Don’t try to fix safety- critical components yourself. Always use a qualified mechanic to work on your vehicle. Make sure you get your annual MOT and your vehicle is serviced in line with your vehicle handbook.
If you’re driving an employer’s vehicle, speak to them about who is maintaining it and when it was last checked. Ask your employer to ensure it is maintained in line with the vehicle handbook. Encourage them to make use of Brake’s guidance for companies on fleet safety (see www. brakepro.org).
Just because a vehicle has passed an annual test or been serviced, it doesn’t mean it will be safe until the next service. A brake pad (the material that keeps your brakes working) may be only just above legal now, and worn out and dangerous well before your next service. Talk to your garage about the level of wear on brake pads and tyres, and any other problems your vehicle might experience in the coming months, so you know if you should pay them a visit between services.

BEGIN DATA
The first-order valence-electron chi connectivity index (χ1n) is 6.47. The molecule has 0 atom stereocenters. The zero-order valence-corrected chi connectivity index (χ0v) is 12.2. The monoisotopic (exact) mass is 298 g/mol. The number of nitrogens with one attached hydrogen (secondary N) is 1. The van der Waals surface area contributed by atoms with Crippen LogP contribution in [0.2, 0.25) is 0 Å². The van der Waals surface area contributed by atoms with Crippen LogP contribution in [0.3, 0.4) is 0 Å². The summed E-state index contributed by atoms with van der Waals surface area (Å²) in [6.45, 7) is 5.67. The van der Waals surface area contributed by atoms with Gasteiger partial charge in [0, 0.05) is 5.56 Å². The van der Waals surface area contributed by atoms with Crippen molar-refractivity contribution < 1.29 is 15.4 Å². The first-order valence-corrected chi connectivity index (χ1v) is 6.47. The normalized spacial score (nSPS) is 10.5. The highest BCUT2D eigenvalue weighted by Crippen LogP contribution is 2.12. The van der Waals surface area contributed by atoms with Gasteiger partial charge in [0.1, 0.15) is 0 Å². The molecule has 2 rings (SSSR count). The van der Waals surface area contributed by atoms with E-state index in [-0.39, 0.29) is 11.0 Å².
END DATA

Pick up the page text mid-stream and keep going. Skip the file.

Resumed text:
Faulty batteries are one of the biggest causes of breakdowns, so get it tested, particularly before cold weather sets in. Many garages offer free checks.
Choosing the safest vehicle
Buy the safest, most reliable vehicle you can. To find out the safest car models, visit Euro NCAP which tests and rates them. Before buying a second-hand vehicle, get it checked over by an independent, qualified and experienced mechanic. It’s better to pay for a mechanic than buy a car that isn’t safe. See our factsheet on choosing safer vehicles for more information.
[i] Reported Road Casualties Great Britain: 2013 Annual Report, Department for Transport 2014.